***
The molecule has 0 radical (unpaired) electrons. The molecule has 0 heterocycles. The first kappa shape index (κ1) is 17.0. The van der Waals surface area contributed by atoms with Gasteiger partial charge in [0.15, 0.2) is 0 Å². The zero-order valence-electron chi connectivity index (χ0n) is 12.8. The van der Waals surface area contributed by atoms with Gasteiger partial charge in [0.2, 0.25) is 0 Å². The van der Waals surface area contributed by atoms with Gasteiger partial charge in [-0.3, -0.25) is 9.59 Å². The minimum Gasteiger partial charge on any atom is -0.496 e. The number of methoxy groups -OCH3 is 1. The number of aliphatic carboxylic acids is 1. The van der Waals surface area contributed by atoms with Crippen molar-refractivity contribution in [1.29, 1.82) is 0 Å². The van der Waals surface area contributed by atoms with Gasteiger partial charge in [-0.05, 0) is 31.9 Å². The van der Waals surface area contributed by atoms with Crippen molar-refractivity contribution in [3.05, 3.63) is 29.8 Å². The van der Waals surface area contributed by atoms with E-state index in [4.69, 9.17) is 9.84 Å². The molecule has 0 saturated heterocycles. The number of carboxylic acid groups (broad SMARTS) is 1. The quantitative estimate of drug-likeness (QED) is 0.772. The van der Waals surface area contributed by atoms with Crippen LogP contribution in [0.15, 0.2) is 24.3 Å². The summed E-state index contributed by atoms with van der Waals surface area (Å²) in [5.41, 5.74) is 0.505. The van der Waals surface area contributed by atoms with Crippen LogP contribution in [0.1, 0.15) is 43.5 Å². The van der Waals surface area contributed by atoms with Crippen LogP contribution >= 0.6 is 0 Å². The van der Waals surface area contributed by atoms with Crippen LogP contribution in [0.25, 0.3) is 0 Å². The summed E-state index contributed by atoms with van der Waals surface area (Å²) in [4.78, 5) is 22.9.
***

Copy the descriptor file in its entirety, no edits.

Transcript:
The molecule has 0 radical (unpaired) electrons. The molecule has 0 heterocycles. The first kappa shape index (κ1) is 17.0. The van der Waals surface area contributed by atoms with Gasteiger partial charge in [0.15, 0.2) is 0 Å². The zero-order valence-electron chi connectivity index (χ0n) is 12.8. The van der Waals surface area contributed by atoms with Gasteiger partial charge in [0.2, 0.25) is 0 Å². The van der Waals surface area contributed by atoms with Gasteiger partial charge in [-0.3, -0.25) is 9.59 Å². The minimum Gasteiger partial charge on any atom is -0.496 e. The number of methoxy groups -OCH3 is 1. The number of aliphatic carboxylic acids is 1. The van der Waals surface area contributed by atoms with Crippen molar-refractivity contribution in [1.29, 1.82) is 0 Å². The van der Waals surface area contributed by atoms with Gasteiger partial charge in [-0.05, 0) is 31.9 Å². The van der Waals surface area contributed by atoms with Crippen molar-refractivity contribution in [3.05, 3.63) is 29.8 Å². The van der Waals surface area contributed by atoms with E-state index in [4.69, 9.17) is 9.84 Å². The molecule has 0 saturated heterocycles. The number of carboxylic acid groups (broad SMARTS) is 1. The quantitative estimate of drug-likeness (QED) is 0.772. The van der Waals surface area contributed by atoms with Crippen LogP contribution in [0.15, 0.2) is 24.3 Å². The summed E-state index contributed by atoms with van der Waals surface area (Å²) in [5.41, 5.74) is 0.505. The van der Waals surface area contributed by atoms with Crippen LogP contribution in [0.1, 0.15) is 43.5 Å². The van der Waals surface area contributed by atoms with Crippen LogP contribution >= 0.6 is 0 Å². The van der Waals surface area contributed by atoms with Crippen LogP contribution in [0.25, 0.3) is 0 Å². The summed E-state index contributed by atoms with van der Waals surface area (Å²) in [4.78, 5) is 22.9.